Release Date:  March 8, 2012
Contact:  Michael Rushford
(916) 446-0345

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A lawsuit which seeks to give voting rights to felons incarcerated in county jails is an effort to undermine the state Constitution and the rights of law-abiding Californians, according to the Sacramento-based Criminal Justice Legal Foundation.

The lawsuit, filed in San Francisco on Wednesday by a coalition including the League of Women Voters and the ACLU, claims that the constitutional provision which denies the right to vote, to felons imprisoned or on parole, does not apply to what they call low-level felons who can no longer be sent to state prison under Governor Brown’s prison Realignment law.

The California Constitution requires the Legislature to deny the vote to persons “imprisoned or on parole for conviction of a felony.”

“The purpose of this constitutional provision is to keep criminals convicted of crimes serious enough to warrant time behind bars from voting,” said Foundation President Michael Rushford.  “The fact that the Governor and the Legislature have forced California counties to incarcerate these criminals in local jails does not reduce the seriousness of their crimes or the prohibition on voting, which is one of the consequences of committing a felony,” he added.

The Foundation noted that among the so-called low-level criminals the suit proponents want to allow to vote are criminals convicted on one or more occasions of car theft, commercial burglary, pimping, drunk driving causing death or injury, assault and battery, forcing children into prostitution, forgery, carrying a concealed weapon in concert with a gang-related or drug-related crime, selling or transporting illegal assault weapons, identity theft, making or possessing a weapon of mass destruction, mortgage or real estate fraud, and hate crimes.  A full list of felonies no longer eligible for state prison begins on page 79 of this document:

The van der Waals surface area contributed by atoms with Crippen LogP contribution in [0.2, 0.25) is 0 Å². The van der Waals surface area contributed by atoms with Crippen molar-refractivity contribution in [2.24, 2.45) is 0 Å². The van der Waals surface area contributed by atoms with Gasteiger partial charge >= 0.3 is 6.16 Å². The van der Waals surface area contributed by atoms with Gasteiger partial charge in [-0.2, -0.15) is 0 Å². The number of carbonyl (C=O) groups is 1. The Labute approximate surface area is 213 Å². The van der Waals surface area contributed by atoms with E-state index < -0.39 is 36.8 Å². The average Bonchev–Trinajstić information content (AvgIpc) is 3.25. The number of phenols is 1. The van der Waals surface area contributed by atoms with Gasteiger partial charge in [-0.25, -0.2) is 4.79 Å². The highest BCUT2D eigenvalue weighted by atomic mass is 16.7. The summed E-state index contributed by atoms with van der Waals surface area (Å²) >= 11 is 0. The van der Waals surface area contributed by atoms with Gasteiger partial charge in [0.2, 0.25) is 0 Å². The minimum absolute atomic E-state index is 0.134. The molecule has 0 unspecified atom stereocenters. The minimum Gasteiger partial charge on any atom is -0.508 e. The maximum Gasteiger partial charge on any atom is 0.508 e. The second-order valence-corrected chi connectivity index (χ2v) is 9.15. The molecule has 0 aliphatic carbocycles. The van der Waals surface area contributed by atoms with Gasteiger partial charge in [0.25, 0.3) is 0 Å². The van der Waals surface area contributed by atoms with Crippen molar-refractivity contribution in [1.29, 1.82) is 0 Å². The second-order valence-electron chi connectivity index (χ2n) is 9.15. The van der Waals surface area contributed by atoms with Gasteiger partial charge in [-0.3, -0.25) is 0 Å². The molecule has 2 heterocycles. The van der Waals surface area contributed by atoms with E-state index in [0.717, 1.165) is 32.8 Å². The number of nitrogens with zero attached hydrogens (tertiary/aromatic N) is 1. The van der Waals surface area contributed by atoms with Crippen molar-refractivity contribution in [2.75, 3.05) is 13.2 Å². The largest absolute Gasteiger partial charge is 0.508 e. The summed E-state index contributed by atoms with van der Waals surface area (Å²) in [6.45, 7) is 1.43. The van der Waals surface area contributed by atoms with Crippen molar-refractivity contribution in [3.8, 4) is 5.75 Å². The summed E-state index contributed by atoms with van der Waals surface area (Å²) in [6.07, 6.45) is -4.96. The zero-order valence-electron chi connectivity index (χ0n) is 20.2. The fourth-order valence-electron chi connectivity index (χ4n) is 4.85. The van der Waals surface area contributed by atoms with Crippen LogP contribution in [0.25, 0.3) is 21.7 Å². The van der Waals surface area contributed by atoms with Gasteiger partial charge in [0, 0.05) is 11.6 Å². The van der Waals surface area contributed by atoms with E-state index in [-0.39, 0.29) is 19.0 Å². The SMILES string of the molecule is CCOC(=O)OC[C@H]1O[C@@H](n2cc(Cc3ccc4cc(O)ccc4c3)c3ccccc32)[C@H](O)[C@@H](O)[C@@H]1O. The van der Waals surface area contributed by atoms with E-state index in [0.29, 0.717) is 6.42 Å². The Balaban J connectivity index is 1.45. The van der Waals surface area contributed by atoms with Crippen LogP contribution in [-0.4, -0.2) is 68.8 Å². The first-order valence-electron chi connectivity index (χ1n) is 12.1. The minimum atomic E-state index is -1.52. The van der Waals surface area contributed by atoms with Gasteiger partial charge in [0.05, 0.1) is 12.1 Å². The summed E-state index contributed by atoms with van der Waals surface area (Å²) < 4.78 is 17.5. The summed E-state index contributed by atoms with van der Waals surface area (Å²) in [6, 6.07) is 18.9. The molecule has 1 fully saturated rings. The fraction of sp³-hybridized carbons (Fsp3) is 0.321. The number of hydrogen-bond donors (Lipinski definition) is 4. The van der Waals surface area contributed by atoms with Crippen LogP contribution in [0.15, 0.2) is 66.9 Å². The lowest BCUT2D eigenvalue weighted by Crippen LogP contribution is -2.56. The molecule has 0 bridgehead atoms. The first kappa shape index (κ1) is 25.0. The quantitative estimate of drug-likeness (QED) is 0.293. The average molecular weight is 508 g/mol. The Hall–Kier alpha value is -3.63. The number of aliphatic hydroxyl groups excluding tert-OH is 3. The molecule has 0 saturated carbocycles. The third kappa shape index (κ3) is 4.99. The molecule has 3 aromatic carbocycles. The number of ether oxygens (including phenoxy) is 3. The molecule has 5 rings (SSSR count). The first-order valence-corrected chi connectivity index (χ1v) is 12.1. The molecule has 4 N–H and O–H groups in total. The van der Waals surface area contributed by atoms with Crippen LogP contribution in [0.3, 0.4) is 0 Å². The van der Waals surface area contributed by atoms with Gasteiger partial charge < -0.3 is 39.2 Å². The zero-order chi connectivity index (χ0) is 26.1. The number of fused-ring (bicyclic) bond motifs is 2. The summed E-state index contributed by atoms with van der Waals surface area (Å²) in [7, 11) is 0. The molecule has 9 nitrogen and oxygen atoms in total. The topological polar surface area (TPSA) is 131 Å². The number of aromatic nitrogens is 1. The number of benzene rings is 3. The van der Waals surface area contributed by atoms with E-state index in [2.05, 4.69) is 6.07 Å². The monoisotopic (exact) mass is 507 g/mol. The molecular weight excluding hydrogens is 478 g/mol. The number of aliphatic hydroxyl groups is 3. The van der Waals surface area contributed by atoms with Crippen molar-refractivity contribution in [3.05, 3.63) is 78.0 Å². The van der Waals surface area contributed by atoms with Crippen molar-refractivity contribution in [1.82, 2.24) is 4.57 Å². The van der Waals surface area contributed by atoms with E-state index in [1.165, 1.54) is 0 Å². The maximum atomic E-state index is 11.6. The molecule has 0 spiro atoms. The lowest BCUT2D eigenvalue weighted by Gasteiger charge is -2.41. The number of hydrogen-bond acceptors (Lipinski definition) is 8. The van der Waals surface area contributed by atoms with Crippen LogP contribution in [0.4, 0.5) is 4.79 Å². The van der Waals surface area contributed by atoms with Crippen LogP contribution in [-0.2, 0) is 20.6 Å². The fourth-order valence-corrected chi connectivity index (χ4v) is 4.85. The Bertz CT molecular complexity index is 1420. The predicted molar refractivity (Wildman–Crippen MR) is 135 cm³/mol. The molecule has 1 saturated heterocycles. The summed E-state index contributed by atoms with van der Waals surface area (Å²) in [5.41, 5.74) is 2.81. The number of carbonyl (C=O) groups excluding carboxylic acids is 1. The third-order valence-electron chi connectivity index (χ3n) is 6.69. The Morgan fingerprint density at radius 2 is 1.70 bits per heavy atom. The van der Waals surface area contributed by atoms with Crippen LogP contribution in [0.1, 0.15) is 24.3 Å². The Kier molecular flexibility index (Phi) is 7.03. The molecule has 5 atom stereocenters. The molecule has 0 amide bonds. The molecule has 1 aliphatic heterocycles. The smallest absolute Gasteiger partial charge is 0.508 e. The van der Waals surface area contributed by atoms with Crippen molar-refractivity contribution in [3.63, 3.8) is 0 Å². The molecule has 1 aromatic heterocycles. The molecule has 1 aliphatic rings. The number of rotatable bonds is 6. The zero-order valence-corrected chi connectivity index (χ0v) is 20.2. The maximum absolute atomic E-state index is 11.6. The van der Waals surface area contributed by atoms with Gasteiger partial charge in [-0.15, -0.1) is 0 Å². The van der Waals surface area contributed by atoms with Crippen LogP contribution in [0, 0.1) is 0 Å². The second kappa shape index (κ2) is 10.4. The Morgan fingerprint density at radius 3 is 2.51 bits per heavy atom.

Prosecutors’ Analysis of the 2011 Criminal Justice Realignment

“These are not folks that most law-abiding Californians want to meet at the polls on election day,” said Rushford.  “This is another example of the unintended consequences of the hastily adopted Realignment law passed through the Legislature and signed by the Governor last year,” he added.

CJLF President Michael Rushford is available for comment at (916) 446-0345.
Foundation arguments have helped to win five United States Supreme Court decisions benefitting law enforcement and public safety during the Court’s previous term.